Marines

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MARINE CORPS BASE CAMP LEJEUNE, N.C. - Marines from a variety of units listen to Capt. Douglas Orr, branch head of Explosive Obstacles and Hazards, Marine Air Ground Task Force Engineer Division as he talks to them about the many different courses offered to Marines at the new Home station Training Lanes and the Counter Improvised Explosive Device training facility aboard Marine Corps Base Camp Lejeune, May 5. The new facility will ensure that Marines slated to deploy will leave their home station will be knowledgeable about the kinds of explosives that insurgents are using.

Photo by Lance Cpl. Victor Barrera

Camp Lejeune opens new C-IED training facility

5 May 2011 | Lance Cpl. Victor Barrera

Improvised Explosive Devices are perhaps the greatest threat a deployed service member can face, and it is an ever0evoling threat that the military must adapt with. Now, the Home Station Training Lanes, a unique training experience that was only available in Twenty-Nine Palms and Marine Corps Base Camp Pendleton, Calif., is also offered here.

MCB Camp Lejeune is home to the Home Station Training Lanes and the Counter Improvised Explosive Device training facility, facilities recently built to familiarize Marines with what they will encounter when they deploy.

The II Marine Expeditionary Force C-IED Training Day for the HSTL and C-IED, which occurred May 5, had Marines from various deployable units come together to get an overview of what the new multi-million dollar facility had to offer to their Marines.

"The counter IED fight is an ever-evolving one that we have to stay current and relevant on," said Capt. Douglas Orr, branch head of Explosive Obstacles and Hazards, Marine Air Ground Task Force Engineer Division. "If we don't, we are setting Marines up for failure and failure means losing limbs and lives. This is something we can't afford to fall behind on."

The new site will give commanders the opportunity to have their personnel trained and mission ready prior to a deployment. More than eight courses are offered which include, Individual Preparedness in an IED Environment, Metal Detector Operators Course, Robot Operator Training, Home-made Explosives Awareness, Counter Radio Controlled IED Electronic Warfare systems training and Route Clearance Operations in an Explosive Hazards Environment.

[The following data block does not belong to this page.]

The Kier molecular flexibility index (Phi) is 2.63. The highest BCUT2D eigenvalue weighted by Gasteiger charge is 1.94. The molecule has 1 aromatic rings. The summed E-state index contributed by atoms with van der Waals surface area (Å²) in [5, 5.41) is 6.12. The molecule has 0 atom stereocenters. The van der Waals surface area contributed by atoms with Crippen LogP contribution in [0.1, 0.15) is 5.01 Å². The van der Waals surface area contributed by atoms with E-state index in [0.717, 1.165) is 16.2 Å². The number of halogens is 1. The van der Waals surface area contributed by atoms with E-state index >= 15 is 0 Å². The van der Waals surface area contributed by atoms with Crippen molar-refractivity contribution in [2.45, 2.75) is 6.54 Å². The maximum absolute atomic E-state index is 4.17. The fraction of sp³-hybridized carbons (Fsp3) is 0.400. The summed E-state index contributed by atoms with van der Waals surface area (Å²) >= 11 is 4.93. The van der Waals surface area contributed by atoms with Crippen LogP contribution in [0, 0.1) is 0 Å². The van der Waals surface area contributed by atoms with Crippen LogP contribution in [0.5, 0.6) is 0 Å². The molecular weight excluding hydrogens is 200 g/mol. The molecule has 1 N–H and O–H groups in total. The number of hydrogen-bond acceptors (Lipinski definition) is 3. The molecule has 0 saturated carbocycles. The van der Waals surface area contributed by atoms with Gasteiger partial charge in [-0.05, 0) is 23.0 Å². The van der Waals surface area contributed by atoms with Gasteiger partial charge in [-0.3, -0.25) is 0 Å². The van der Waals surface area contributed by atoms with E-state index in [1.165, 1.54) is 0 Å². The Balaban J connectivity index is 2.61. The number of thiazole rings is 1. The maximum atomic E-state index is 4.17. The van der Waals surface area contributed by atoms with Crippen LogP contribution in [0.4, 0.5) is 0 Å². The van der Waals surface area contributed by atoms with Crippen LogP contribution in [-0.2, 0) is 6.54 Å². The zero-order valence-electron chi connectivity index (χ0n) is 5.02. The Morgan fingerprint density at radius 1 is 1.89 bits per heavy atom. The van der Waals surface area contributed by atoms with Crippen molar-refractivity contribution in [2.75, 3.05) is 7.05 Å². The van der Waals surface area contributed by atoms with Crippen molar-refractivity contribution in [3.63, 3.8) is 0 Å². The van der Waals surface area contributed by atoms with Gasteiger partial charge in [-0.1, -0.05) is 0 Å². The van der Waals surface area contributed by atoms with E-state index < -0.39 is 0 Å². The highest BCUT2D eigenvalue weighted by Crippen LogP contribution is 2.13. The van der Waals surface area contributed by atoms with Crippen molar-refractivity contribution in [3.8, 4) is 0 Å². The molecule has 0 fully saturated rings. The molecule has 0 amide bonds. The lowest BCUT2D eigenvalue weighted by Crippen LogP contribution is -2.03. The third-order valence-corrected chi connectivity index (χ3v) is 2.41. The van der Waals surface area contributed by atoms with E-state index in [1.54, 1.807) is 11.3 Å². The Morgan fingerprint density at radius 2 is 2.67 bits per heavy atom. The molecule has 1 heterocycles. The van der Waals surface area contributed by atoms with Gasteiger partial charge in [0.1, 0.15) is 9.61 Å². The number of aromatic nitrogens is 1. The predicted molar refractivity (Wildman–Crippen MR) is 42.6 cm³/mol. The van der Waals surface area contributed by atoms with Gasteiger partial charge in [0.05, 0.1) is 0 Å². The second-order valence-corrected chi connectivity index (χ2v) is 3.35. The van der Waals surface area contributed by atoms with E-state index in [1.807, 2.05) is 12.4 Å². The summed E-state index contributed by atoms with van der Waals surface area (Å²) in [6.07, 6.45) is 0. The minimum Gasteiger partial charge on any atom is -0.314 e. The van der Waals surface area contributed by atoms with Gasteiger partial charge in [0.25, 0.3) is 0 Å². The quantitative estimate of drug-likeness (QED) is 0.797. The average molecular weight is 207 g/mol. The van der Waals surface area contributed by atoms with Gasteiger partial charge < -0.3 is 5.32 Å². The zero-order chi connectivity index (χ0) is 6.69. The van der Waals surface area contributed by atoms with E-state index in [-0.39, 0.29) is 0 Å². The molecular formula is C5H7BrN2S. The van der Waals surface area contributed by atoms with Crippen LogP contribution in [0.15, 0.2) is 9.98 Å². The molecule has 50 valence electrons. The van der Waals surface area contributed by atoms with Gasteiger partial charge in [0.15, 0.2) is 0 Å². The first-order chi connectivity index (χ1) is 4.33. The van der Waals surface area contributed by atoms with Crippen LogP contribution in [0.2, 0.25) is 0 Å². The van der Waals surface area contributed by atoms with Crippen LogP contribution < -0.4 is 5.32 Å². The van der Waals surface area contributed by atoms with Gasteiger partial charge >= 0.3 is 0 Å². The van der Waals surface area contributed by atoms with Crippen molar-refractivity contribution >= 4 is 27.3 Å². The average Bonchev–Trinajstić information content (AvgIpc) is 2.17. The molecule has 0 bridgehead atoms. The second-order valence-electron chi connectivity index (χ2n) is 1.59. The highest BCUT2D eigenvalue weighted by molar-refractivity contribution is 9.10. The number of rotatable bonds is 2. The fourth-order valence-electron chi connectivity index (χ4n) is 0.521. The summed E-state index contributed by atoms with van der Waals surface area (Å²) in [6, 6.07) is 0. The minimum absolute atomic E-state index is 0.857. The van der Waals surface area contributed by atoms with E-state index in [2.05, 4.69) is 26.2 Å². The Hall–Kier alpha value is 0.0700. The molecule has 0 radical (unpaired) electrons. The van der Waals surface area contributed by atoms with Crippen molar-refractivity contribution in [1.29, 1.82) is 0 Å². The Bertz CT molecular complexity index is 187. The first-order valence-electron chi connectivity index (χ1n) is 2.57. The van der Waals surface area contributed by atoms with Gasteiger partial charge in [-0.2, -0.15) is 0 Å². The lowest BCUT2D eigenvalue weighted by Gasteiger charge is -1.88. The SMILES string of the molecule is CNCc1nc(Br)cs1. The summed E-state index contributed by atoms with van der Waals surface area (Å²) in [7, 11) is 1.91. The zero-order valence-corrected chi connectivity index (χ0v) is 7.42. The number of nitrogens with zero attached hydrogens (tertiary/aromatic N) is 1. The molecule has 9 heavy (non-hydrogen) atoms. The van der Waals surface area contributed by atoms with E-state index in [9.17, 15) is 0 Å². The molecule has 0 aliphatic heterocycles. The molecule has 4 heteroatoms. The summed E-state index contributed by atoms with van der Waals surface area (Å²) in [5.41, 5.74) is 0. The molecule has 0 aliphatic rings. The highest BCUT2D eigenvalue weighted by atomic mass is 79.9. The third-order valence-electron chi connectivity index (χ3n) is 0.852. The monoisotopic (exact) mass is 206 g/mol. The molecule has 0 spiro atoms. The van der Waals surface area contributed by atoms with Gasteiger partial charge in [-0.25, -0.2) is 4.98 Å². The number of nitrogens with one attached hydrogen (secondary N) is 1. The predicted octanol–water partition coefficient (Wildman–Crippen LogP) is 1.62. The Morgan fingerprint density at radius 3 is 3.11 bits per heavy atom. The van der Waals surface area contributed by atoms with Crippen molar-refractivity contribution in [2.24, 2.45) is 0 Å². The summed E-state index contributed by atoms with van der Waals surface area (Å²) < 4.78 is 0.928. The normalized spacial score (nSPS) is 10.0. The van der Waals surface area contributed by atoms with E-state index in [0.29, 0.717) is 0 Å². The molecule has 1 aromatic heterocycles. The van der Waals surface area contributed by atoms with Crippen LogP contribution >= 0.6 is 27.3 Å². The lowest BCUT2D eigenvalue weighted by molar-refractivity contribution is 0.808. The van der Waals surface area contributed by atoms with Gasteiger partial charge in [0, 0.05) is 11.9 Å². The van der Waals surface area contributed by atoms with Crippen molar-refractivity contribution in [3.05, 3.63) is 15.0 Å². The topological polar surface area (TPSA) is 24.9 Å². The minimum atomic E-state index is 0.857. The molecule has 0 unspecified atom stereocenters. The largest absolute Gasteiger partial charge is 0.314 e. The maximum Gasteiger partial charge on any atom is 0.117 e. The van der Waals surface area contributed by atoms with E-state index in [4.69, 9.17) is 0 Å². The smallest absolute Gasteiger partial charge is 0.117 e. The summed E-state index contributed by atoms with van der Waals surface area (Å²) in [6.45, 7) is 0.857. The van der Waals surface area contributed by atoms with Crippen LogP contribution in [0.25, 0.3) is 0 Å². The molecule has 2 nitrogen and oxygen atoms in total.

Each class offers specific training on the subject at hand. Marines are taught to visually identify IEDs and how to efficiently react to a threat, how to operate metal detectors and robots like the PackBot 510 properly, and how to identify chemicals and materials used in making home-made explosives.

With so many classes available to commanders, Orr said that by the end of the year the Marine Corps Engineer Center's mobile training cadre will have trained approximately 60,000 Marines across the country and the world with one-third being trained at II MEF.

The facility has three indoor classrooms, two mock villages complete with sheep overturned vehicles and cemetery and two outdoor classrooms. Additionally it is equipped to have IED and rocket-propelled grenade simulators and also 3.5 kilometers of varied roadways overpasses, round-abouts, intersections and culverts.

To stay up-to-date with what deployed service members are encountering, the staff has personnel talking to units while they are deployed in addition to conducting an after action upon their return. Staff can take the techniques and procedures for new IEDs and teach Marines about it within 72 hours.

Training for any of the courses that the C-IED offers can range anywhere from four hours up to 40 hours. However, no matter the amount of time, be it a day or a few weeks, when the Marines leave the course they will be leaving with the knowledge that may one day save theirs or their fellow Marine’s lives.

“Having this here is going to be great for our Marines, since we didn’t get this when we deployed,” said Capt. Brandon Turner, commanding officer for Weapons Company, 2nd Battalion, 6th Marine Regiment, 2nd Marine Division. “This is all viable for a deployment, they have the newest information and technologies and are able to evolve to meet the needs of the Marine Corps.”